General introduction to the legislative framework for private antitrust enforcement
The Austrian Cartel and Competition Law Amendment Act 2017 (KaWeRÄG 2017) implementing the EU Damages Directive (Directive) became effective on 1 May 2017. As the deadline for the implementation of the Directive expired on 26 December 2016, the provisions on the compensation of harm caused by infringements of antitrust law (Sections 37a to 37m Austrian Cartel Act (KartG) entered into force retroactively as of 27 December 2016 (apart from the provision in Section 37m concerning the imposition of fines).
The new substantive provisions apply to harm incurred after 26 December 2016; for all damages arising before this date, the old regime has to be applied.
The KaWeRÄG 2017 amends the KartG, the Austrian Competition Act and the Austrian Act on Improvement of Local Supplies and Conditions of Competition. The provisions in Sections 37a et seqq KartG introduced new rules for actions for private antitrust damages claims (PADCs). The ordinary civil courts are the competent courts for PADCs.
The rules prescribe a fault-based liability: thus, a claim for damages for antitrust infringements requires that an unlawful and culpable antitrust infringement caused the harm. Section 37i (2) KartG stipulates that decisions of the cartel court, the European Commission or the national competition authorities (NCAs) of other EU Member States establishing an infringement have a binding effect for the Austrian civil courts as regards illegality and culpability. Therefore, in a follow-on scenario, claimants only have to establish the damage incurred and a causal link between the infringement and such damage. However, in the case of a cartel (between competitors), a presumption of harm applies. This presumption is rebuttable, with the burden of proof resting with the infringer. As proving the occurrence of antitrust damages has been rather difficult for claimants in the past, the newly introduced presumption of harm should facilitate the enforcement of claims by parties who have suffered harm from a cartel. However, even with the new presumption, the quantum of damages still has to be established by the party claiming damages.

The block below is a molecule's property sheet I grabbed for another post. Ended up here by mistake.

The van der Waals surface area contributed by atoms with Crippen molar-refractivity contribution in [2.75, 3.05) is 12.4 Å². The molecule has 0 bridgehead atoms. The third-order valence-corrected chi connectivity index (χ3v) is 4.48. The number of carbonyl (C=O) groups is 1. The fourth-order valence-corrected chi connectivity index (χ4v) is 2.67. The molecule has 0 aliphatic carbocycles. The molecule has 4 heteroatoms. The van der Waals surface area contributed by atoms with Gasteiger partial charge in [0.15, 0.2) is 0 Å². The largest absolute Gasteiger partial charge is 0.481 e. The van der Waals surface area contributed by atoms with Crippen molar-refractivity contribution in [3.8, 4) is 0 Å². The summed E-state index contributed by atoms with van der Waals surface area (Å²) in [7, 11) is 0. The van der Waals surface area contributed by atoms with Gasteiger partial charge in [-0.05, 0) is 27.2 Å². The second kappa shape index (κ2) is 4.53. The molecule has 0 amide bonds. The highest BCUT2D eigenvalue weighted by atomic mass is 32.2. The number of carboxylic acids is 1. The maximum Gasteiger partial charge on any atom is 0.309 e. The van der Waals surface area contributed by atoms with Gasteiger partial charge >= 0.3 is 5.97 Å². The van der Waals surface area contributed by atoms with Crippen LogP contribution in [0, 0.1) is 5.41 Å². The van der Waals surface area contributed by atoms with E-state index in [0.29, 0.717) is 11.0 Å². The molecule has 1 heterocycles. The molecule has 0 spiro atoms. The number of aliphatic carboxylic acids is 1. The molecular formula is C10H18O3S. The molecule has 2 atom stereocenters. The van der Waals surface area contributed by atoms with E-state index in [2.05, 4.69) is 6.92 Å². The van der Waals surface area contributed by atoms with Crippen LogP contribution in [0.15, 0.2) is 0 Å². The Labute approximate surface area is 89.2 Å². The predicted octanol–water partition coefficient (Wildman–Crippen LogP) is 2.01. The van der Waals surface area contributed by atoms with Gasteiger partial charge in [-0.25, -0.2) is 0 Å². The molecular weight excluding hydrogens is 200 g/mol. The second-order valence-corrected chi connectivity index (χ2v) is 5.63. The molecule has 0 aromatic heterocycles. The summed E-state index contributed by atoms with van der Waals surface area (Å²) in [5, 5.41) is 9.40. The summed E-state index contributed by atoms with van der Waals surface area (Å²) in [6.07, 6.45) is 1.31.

Section 37h KartG stipulates new rules on the limitation period for PADCs. PADCs are now time-barred five years after the injured party becomes aware of the damage and the identity of the infringer (the absolute period of limitation is 10 years after the occurrence of harm). The statute of limitation for PADC proceedings is suspended during pending proceedings before the cartel court, the European Commission or the NCAs of other EU Member States; investigations by the European Commission or NCAs into possible infringements of antitrust law; and settlement negotiations. In the case of proceedings before the cartel court, or proceedings or investigations by the European Commission or NCAs, the suspension of the statute of limitations ends one year after the decision on the proceedings has become legally binding or after the end of the investigation. Section 37g (4) KartG allows courts to suspend the proceedings for a maximum period of two years when it is likely that the parties will agree on a settlement. In the case of unsuccessful settlement negotiations, a claim has to be filed within a reasonable period of time (Section 37h (2) final sentence).